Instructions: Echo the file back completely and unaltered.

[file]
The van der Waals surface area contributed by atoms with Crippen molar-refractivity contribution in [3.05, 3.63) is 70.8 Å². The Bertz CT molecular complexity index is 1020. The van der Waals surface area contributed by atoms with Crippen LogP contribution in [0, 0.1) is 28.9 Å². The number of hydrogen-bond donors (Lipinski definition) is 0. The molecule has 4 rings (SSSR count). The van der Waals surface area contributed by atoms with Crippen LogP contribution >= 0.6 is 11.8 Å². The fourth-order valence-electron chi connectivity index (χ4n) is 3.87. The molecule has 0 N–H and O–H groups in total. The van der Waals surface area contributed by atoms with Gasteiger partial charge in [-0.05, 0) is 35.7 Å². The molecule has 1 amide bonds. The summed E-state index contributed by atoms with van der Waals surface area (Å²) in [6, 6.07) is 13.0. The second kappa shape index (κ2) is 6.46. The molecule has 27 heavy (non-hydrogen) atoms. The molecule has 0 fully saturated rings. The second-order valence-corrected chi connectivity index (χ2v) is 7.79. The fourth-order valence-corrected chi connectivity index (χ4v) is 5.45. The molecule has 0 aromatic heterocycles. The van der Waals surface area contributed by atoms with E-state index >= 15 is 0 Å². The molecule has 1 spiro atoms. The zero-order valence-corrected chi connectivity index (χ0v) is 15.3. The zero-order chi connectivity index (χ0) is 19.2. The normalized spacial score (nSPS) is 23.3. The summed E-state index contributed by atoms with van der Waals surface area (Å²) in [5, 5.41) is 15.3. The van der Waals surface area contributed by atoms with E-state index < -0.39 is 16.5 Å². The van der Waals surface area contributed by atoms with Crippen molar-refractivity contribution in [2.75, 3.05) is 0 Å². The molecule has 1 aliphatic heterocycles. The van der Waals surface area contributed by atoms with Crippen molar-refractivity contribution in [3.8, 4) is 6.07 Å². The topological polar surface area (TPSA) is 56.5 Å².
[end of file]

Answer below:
The van der Waals surface area contributed by atoms with Crippen molar-refractivity contribution in [3.05, 3.63) is 70.8 Å². The Bertz CT molecular complexity index is 1020. The van der Waals surface area contributed by atoms with Crippen LogP contribution in [0, 0.1) is 28.9 Å². The number of hydrogen-bond donors (Lipinski definition) is 0. The molecule has 4 rings (SSSR count). The van der Waals surface area contributed by atoms with Crippen LogP contribution >= 0.6 is 11.8 Å². The fourth-order valence-electron chi connectivity index (χ4n) is 3.87. The molecule has 0 N–H and O–H groups in total. The van der Waals surface area contributed by atoms with Gasteiger partial charge in [-0.05, 0) is 35.7 Å². The molecule has 1 amide bonds. The summed E-state index contributed by atoms with van der Waals surface area (Å²) in [6, 6.07) is 13.0. The second kappa shape index (κ2) is 6.46. The molecule has 27 heavy (non-hydrogen) atoms. The molecule has 0 fully saturated rings. The second-order valence-corrected chi connectivity index (χ2v) is 7.79. The fourth-order valence-corrected chi connectivity index (χ4v) is 5.45. The molecule has 0 aromatic heterocycles. The van der Waals surface area contributed by atoms with E-state index >= 15 is 0 Å². The molecule has 1 spiro atoms. The zero-order valence-corrected chi connectivity index (χ0v) is 15.3. The zero-order chi connectivity index (χ0) is 19.2. The normalized spacial score (nSPS) is 23.3. The summed E-state index contributed by atoms with van der Waals surface area (Å²) in [5, 5.41) is 15.3. The van der Waals surface area contributed by atoms with E-state index < -0.39 is 16.5 Å². The van der Waals surface area contributed by atoms with Crippen molar-refractivity contribution in [2.75, 3.05) is 0 Å². The molecule has 1 aliphatic heterocycles. The van der Waals surface area contributed by atoms with Crippen molar-refractivity contribution in [3.8, 4) is 6.07 Å². The topological polar surface area (TPSA) is 56.5 Å².